Published Online: August 22, 2012

Making the Leap to Socratic Seminars

Over the past few years, I've attended summer workshop after summer workshop that touted the merits of Socratic seminars. The discussions revolved around open-ended questions facilitated by not teachers, as I'd previously understood such seminars—but students. Perhaps it is appropriate that I often left these workshops with more questions than answers.

I just couldn't picture how this would work in my 6th grade English/language arts classroom. How would I guide my students to discuss topics in a civil way and connect their ideas to their academic learning? How would I ensure each student was engaged? How would I assess students? What if no one had anything to say?

But this past year, I pushed aside my own desire for control and gave more agency to my students. It was risky, especially when facing high-stakes testing and a new evaluation system. But my students were more engaged in learning than ever. And I knew that I didn't need to worry about the evaluation rubric if my students could sustain this kind of growth.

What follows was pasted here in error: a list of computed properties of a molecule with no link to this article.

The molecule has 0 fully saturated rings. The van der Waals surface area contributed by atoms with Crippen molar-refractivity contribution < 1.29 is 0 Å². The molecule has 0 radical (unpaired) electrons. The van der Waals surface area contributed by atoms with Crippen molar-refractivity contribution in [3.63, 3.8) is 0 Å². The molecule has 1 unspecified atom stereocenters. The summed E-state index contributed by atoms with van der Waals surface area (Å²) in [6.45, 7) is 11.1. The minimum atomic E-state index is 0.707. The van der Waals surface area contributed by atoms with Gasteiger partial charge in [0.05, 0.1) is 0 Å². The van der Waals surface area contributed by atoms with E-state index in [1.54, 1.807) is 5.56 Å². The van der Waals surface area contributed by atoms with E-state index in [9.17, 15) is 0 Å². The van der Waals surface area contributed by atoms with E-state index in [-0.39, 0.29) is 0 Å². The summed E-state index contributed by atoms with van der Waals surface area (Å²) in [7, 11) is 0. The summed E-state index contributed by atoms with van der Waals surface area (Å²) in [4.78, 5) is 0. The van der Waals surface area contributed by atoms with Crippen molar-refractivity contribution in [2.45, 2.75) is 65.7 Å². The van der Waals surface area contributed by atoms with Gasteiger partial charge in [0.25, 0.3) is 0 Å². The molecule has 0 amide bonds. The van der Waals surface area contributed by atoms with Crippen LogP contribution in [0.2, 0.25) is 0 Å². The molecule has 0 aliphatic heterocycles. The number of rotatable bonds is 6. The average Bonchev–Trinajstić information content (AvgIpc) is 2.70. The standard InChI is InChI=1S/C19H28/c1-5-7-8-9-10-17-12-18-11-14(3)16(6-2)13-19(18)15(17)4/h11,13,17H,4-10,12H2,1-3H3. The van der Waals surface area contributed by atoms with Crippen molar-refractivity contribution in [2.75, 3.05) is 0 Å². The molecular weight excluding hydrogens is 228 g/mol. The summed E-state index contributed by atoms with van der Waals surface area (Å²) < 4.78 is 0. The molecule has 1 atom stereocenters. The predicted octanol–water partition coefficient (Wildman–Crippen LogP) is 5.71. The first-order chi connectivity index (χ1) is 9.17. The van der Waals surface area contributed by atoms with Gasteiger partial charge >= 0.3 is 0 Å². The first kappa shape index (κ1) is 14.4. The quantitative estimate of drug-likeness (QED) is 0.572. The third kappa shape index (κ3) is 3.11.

Listen, Discuss, Collaborate

Let's face it—most middle school students don't walk into our classrooms in August ready and able to participate in a Socratic seminar … or any type of academic discussion. But here's how I got them ready.

From week one, I began to set expectations about three major skills: active listening, academic discussion, and collaborative teamwork. I also worked to create a climate in which it was safe for students to speak their minds—where it's okay to take risks (and sometimes fail).

The first thing we talked about was active listening. Students need to understand that a discussion involves constant feedback and participation from all involved—and that even a listener's body language can affect the tone and focus of the discussion. I solicited and recorded students' ideas about what active listening is, creating a sort of "how-to" poster as they discussed.

During the first week, I built in lots of discussion activities in pairs, small groups, and whole-class arrangements. Students got to know one another, built a sense of community, and practiced their active-listening skills.

One of our first activities was "What's My Lie?" Students wrote three statements about themselves—two true statements and one that was a lie. I did the same, then modeled the activity: I shared my statements with a student volunteer, who then guessed which statement was a lie and explained why. I confirmed or shared the correct answers.